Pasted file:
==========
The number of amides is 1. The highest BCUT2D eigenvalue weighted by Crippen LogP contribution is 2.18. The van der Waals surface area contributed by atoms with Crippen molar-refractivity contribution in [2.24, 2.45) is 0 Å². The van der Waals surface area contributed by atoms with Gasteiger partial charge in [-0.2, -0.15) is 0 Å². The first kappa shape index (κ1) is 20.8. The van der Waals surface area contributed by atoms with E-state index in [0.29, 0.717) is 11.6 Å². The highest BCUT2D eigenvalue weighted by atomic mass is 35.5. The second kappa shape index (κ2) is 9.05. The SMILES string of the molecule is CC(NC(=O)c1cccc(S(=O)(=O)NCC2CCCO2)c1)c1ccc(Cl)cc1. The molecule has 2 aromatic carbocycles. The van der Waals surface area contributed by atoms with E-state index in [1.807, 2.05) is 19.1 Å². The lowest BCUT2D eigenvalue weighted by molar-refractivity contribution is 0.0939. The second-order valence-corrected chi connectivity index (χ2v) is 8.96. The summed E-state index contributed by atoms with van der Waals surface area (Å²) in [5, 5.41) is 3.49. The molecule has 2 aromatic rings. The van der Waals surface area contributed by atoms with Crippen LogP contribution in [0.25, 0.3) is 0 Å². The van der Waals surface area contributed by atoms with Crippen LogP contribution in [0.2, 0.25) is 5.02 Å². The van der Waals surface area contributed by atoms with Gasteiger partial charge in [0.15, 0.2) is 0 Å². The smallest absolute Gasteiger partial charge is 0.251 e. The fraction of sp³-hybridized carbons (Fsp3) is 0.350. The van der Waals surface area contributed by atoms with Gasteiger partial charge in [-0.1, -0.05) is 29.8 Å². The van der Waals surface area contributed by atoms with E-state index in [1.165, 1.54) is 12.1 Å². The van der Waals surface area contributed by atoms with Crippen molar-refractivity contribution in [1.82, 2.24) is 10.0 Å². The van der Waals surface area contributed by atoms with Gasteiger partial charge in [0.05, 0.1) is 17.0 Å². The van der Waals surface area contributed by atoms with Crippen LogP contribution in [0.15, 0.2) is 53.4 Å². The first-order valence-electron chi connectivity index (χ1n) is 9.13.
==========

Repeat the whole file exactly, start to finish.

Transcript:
The number of amides is 1. The highest BCUT2D eigenvalue weighted by Crippen LogP contribution is 2.18. The van der Waals surface area contributed by atoms with Crippen molar-refractivity contribution in [2.24, 2.45) is 0 Å². The van der Waals surface area contributed by atoms with Gasteiger partial charge in [-0.2, -0.15) is 0 Å². The first kappa shape index (κ1) is 20.8. The van der Waals surface area contributed by atoms with E-state index in [0.29, 0.717) is 11.6 Å². The highest BCUT2D eigenvalue weighted by atomic mass is 35.5. The second kappa shape index (κ2) is 9.05. The SMILES string of the molecule is CC(NC(=O)c1cccc(S(=O)(=O)NCC2CCCO2)c1)c1ccc(Cl)cc1. The molecule has 2 aromatic carbocycles. The van der Waals surface area contributed by atoms with E-state index in [1.807, 2.05) is 19.1 Å². The lowest BCUT2D eigenvalue weighted by molar-refractivity contribution is 0.0939. The second-order valence-corrected chi connectivity index (χ2v) is 8.96. The summed E-state index contributed by atoms with van der Waals surface area (Å²) in [5, 5.41) is 3.49. The molecule has 2 aromatic rings. The van der Waals surface area contributed by atoms with Crippen LogP contribution in [0.25, 0.3) is 0 Å². The van der Waals surface area contributed by atoms with Crippen LogP contribution in [0.2, 0.25) is 5.02 Å². The van der Waals surface area contributed by atoms with Gasteiger partial charge in [0.15, 0.2) is 0 Å². The smallest absolute Gasteiger partial charge is 0.251 e. The fraction of sp³-hybridized carbons (Fsp3) is 0.350. The van der Waals surface area contributed by atoms with Gasteiger partial charge in [-0.1, -0.05) is 29.8 Å². The van der Waals surface area contributed by atoms with E-state index in [1.165, 1.54) is 12.1 Å². The van der Waals surface area contributed by atoms with Crippen molar-refractivity contribution in [1.82, 2.24) is 10.0 Å². The van der Waals surface area contributed by atoms with Gasteiger partial charge in [0.05, 0.1) is 17.0 Å². The van der Waals surface area contributed by atoms with Crippen LogP contribution in [0.15, 0.2) is 53.4 Å². The first-order valence-electron chi connectivity index (χ1n) is 9.13.